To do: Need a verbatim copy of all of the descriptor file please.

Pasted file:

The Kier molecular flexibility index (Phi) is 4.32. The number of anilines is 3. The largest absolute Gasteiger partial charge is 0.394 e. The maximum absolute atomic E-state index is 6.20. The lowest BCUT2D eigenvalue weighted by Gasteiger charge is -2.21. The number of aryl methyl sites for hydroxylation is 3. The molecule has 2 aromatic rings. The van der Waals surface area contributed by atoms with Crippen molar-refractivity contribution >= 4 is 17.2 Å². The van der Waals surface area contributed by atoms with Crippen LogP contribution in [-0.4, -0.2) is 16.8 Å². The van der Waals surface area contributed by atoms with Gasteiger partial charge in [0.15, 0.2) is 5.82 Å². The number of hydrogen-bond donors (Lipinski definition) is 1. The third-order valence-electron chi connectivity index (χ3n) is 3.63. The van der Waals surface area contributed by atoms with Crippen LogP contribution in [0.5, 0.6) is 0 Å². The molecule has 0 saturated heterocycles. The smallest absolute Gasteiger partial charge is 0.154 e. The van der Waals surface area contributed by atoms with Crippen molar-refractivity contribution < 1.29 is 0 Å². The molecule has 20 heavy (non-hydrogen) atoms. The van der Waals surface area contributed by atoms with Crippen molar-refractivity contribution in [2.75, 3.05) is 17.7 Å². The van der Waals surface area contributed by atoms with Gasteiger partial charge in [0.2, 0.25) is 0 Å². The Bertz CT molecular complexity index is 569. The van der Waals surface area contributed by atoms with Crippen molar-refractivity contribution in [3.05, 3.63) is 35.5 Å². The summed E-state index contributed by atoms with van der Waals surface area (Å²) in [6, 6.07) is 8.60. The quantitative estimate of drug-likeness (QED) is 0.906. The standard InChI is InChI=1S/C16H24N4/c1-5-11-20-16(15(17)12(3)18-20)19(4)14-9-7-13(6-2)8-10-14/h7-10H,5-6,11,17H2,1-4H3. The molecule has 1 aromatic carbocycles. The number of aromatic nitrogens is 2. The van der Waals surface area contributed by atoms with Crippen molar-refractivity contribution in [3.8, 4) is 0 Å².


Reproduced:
The Kier molecular flexibility index (Phi) is 4.32. The number of anilines is 3. The largest absolute Gasteiger partial charge is 0.394 e. The maximum absolute atomic E-state index is 6.20. The lowest BCUT2D eigenvalue weighted by Gasteiger charge is -2.21. The number of aryl methyl sites for hydroxylation is 3. The molecule has 2 aromatic rings. The van der Waals surface area contributed by atoms with Crippen molar-refractivity contribution >= 4 is 17.2 Å². The van der Waals surface area contributed by atoms with Crippen LogP contribution in [-0.4, -0.2) is 16.8 Å². The van der Waals surface area contributed by atoms with Gasteiger partial charge in [0.15, 0.2) is 5.82 Å². The number of hydrogen-bond donors (Lipinski definition) is 1. The third-order valence-electron chi connectivity index (χ3n) is 3.63. The van der Waals surface area contributed by atoms with Crippen LogP contribution in [0.5, 0.6) is 0 Å². The molecule has 0 saturated heterocycles. The smallest absolute Gasteiger partial charge is 0.154 e. The van der Waals surface area contributed by atoms with Crippen molar-refractivity contribution < 1.29 is 0 Å². The molecule has 20 heavy (non-hydrogen) atoms. The van der Waals surface area contributed by atoms with Crippen molar-refractivity contribution in [2.75, 3.05) is 17.7 Å². The van der Waals surface area contributed by atoms with Gasteiger partial charge in [0.2, 0.25) is 0 Å². The Bertz CT molecular complexity index is 569. The van der Waals surface area contributed by atoms with Crippen molar-refractivity contribution in [3.05, 3.63) is 35.5 Å². The summed E-state index contributed by atoms with van der Waals surface area (Å²) in [6, 6.07) is 8.60. The quantitative estimate of drug-likeness (QED) is 0.906. The standard InChI is InChI=1S/C16H24N4/c1-5-11-20-16(15(17)12(3)18-20)19(4)14-9-7-13(6-2)8-10-14/h7-10H,5-6,11,17H2,1-4H3. The molecule has 1 aromatic carbocycles. The number of aromatic nitrogens is 2. The van der Waals surface area contributed by atoms with Crippen molar-refractivity contribution in [3.8, 4) is 0 Å².